After a respectful amount of waiting and trying various shots, I decided that the light might be better from a lower angle in the sky. That would have to wait about an hour under Daylight Savings Time rules. It gets dark, pretty early, these days.

I continued northward to Gaston Street and the northern end of the park. The Savannah Marine Corps League erected this monument/memorial and I had to get some shots. I took several, but I liked this one the best because I got the central fountain in the background – breaking the rules of one-subject, one-photo. These days, we’re publishing photos for the Facebook crowd.

A monument to the U.S. Marine Corps leads the eye toward the fountain through the canopy of Live Oak Trees.
Moving forward, I crossed paths with a personal carriage (Surrey with the fringe on top) also giving guided tours of Old Savannah. It was cool to see, but I’m allergic to horse dander, so I can only enjoy this view from afar.

Private carriage rides are offered which further put the visitor in the historic mood of Old Savannah.
In Monterey Park, another of Savannah’s many square parks, is a Revolutionary War era monument. But due to tree cover, I couldn’t get a photo of the entire thing in one shot. It was a fitting monument to American General Casimir Pulaski – a Polish immigrant, patriot and cavalry officer who was shot down in a cavalry charge against British forces in a 1779 battle at the location where a nearby fort bearing his name now stands.

This statue tops the monument erected to Revolutionary War General Casimir Pulaski.
There was so much more to see – the old homes, churches, parks and green spaces were all specia l places – frozen in time, but not lost in the present. On the downward leg of my walking tour back to my car, I couldn’t help but take a photo of this elegant home on Whitaker Street visible from Forsyth Park. A true “charmer”, but I can’t imagine the cost of upkeep and maintenance for this old and historic home.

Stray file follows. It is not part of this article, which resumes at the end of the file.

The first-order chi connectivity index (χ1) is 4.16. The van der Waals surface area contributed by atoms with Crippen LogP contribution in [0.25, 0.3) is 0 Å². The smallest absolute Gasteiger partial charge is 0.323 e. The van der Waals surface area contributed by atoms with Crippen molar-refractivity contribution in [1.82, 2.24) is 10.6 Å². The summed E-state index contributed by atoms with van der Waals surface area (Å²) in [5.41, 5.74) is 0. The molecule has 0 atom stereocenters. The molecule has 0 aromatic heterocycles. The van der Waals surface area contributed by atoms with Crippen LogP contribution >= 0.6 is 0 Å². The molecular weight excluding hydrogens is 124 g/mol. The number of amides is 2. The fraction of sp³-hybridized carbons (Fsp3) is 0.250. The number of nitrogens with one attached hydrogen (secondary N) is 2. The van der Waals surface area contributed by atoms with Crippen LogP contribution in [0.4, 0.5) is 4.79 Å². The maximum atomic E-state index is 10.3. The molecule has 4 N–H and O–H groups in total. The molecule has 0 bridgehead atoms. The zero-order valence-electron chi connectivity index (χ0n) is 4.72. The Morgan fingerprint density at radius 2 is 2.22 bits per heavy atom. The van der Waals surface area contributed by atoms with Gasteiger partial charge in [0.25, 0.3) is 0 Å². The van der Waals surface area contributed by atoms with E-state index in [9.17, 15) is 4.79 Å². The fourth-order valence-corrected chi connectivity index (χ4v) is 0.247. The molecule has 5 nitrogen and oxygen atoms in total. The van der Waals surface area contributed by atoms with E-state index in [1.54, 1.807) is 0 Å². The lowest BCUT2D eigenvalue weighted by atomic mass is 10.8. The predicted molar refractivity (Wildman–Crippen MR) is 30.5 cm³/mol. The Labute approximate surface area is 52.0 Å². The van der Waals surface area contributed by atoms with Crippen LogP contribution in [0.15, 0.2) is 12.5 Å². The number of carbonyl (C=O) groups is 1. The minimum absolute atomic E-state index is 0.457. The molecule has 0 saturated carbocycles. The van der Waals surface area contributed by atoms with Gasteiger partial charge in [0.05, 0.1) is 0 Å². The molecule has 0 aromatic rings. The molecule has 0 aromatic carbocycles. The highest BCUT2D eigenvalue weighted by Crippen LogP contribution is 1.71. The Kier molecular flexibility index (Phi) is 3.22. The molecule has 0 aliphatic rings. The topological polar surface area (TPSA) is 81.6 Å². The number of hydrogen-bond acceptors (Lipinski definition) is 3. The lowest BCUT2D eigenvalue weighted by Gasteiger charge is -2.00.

This lovely Old South home overlooking Forsyth Park is a beauty and one-of-a-kind.
The wind was chilling my bones and blowing through each of the layers of clothing I had on. I had taken nearly 200 photos, but many just for me to enjoy as close-ups of statuary, sculpted faces in honor to their leadership in the Civil War. Many not very interesting to the general audience at large, but something else to remind me of my visit today.

As I walked, I thought I should try one more attempt at getting another shot of the fountain. The crowds around the fountain had dissipated, so less interference. I got this shot and flagged it within my camera, before I noticed the man sleeping on the park bench in the shadows. If I hadn’t told you about him, you wouldn’t have looked for him, but there he is … sure enough. I had to edit him out since I knew he was there.

Yet another view of the fountain. A photographer's duty is to "find the light" - a moving target.
Now, it was definitely time to make a move to another area of town. I had about an hour or two of daylight left for pictures. I also needed time to warm-up my toes under the car heater for a bit as I drove farther northward.

I drove around the little parks or squares so that I could see each one along the way by driving around them. It became like a game. I ended up parking near River Street, which is the subject of another blog. Until then,

Thanks for your visit.



  1. loved the monument shot with the water feature behind it, the lovely Victorian home, and those creepy mossy trees! :)

    1. Those creepy mossy trees are called Live Oak Trees. I guess because aren't deciduous. Their trunks do create that "creepy" feel, but I understand that walking through this park at night with the park lights going, it can be magical. I wish I had that shot!! The Spanish Moss that grows on them is everywhere. The homes in that area are nearly 200 years old, by now. The Victorian homes are the new kids on the block. Very big, roomy and very expensive to maintain.